The smart cities' concept is a huge topic that will have great impact on the way we all will live in the future – on our working environment, housing, transport, health, recreation' Urbanization, population growth and digitalization are global trends posing both challenges and opportunities to cities around the globe.
In recognition of these global trends, the UN member states adopted the New Urban Agenda in October 2016, setting worldwide standards for creating livable cities for people thereby fostering urban development.
It is key for city governments to shape the process of developing into a smart city in a way that benefits all its citizens. In this process, digitalization should not be a goal in itself but rather a means in order to make a city more livable and loveable for its citizens – technology should serve their joint vision of a smart city. In order to be successful, it is thus essential to get all stakeholders and especially local people involved – participation is key.
The most valuable asset of a city are its citizens since they are the ones who know their city best. The Ho Chi Minh City government has been working on designing a smart city strategy since late 2016 and presented its plan in November 2017. As one of the main challenges of the city, transportation and infrastructure are key aspects of this plan.
Transportation in cities is always complex as space is limited. "I am thus convinced that both public transport and emobility will surely play a major role in the smart cities of our future", affirmed Ms. Daniela Scheetz.
In addition to that, there are many other aspects to be taken into account when thinking of a smart city. In 2017, after a year-long consultation process with experts from central governments, cities, science, economy and civil society, the German Congress on National Urban Development Policy introduced a “Smart Cities Charter”. This charter is intended to help cities in recognizing the opportunities and challenges of a smart future-oriented and responsible urban development.
Following this comprehensive approach, a smart city should be: - Livable and loveable – putting the needs of its citizens in the center and supporting local initiatives and creativity; - Diverse and open – using digital transformation to foster participation and overcome social and economic imbalances and exclusion; - Climate-neutral and resource-efficient – promoting eco-friendly, carbon-neutral and healthy mobility, energy, water, sewage and waste concepts; - Competitive and thriving, open-minded and innovative – using digital transformation to strengthen the local economy, stimulate innovation, and provide appropriate infrastructure and administrative options; - Responsive and sensitive, safe and freedom-enhancing – using sensor technology, data acquisition and processing as well as interaction with its citizens in a responsible way to continuously improve its services and processes while ensuring safe and free private, public and digital spaces for their citizens.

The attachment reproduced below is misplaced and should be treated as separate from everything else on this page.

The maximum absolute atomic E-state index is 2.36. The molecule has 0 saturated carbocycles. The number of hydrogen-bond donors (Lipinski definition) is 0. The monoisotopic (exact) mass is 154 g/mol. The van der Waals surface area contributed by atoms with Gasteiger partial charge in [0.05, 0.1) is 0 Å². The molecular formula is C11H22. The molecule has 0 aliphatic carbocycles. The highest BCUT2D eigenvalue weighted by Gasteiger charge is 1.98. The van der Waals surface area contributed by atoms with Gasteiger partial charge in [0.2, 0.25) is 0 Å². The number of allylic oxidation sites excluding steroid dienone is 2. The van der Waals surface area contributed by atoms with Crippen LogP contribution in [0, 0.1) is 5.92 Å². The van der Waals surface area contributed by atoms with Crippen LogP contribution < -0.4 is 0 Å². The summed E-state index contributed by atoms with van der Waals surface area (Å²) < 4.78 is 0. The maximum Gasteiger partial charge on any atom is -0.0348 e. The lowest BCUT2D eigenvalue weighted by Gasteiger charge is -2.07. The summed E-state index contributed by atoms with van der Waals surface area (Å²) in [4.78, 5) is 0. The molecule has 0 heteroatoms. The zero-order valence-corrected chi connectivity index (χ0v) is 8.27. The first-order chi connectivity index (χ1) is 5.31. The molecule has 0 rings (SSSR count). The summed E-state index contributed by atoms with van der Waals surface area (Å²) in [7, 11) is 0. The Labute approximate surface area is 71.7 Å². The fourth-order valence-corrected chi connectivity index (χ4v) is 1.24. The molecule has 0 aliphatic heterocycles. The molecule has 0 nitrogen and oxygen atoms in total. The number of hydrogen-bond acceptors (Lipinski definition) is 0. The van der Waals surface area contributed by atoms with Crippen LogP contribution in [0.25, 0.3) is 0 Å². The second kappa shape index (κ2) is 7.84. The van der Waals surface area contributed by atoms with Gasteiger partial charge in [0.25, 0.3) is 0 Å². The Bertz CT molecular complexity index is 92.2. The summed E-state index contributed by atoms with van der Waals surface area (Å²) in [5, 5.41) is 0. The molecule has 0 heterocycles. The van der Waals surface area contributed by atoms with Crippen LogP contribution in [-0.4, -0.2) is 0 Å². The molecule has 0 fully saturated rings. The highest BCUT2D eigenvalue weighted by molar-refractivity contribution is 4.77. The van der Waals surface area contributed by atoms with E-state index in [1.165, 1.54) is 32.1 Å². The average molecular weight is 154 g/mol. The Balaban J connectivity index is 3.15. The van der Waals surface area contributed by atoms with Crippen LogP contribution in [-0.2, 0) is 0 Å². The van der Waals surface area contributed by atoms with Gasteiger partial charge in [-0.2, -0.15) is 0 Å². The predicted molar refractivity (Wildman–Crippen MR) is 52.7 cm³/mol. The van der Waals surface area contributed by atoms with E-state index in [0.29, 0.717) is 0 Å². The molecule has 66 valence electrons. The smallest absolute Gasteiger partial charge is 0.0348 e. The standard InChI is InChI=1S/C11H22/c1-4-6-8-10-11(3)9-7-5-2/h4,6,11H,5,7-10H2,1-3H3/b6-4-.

"I am convinced that the efforts of the Ho Chi Minh City government to develop Ho Chi Minh City into a future-oriented and sustainable smart city are very timely", added Ms. Daniel Scheetz.
Ho Chi Minh City is a dynamic and vibrant city and surely the economic powerhouse of Vietnam. The majority of German business companies active in Vietnam are doing business in, around and from Ho Chi Minh City. There is huge interest in Vietnam among German companies. At the end of 2017, the German Business Association (GBA) comprised almost 230 members and is expected to expand its membership even further in 2018. Among the German companies are big names like Siemens, Bosch, Lufthansa and adidas – and many smaller- and medium-sized companies from the backbone of the German economy.
Several of them are already engaged in the sectors related to the smart city concept: Siemens and Bosch in the field of smart mobility and Industry 4.0, or the members of the German Water Partnership (GWP) in the field of water and waste water. In addition to that, the Vietnamese-German University (VGU), a flagship project of the bilateral relations between Vietnam and Germany, has already in 2016 started to gather ideas and concepts for smart mobility in smart cities and is developing them into solutions suitable for Ho Chi Minh City.
The German House (Deutsches Haus Ho Chi Minh City), another flagship project of the bilateral relationship of Vietnam and Germany, is another German contribution to the development of Ho Chi Minh City into a smart city. Designed to be a hub for Germany in the South of Vietnam – and potentially for South East Asia in general – it will convene all major German organizations active in Ho Chi Minh City: the German Business Association (GBA), the Delegate of German Industry and Commerce in Vietnam (GIC/AHK), representations of German business companies, German cultural institutions like the Goethe-Institut and the German Academic Exchange Service (daad) and, of course, the German Consulate General.
In addition to being an example for smart organization and short ways, thereby increasing the potential for synergies and cooperation as well as the service for everyone interested in Germany, the German House is also an example of modern, energy-efficient and smart architecture. In the new year, Germany will continue to support Ho Chi Minh City on its path of developing into a smart, ever more livable and lovable city. I would like to use the occasion of Tet 2018 to wish all citizens of Ho Chi Minh City and of Vietnam in general good health, prosperity and success in the year of the Dog.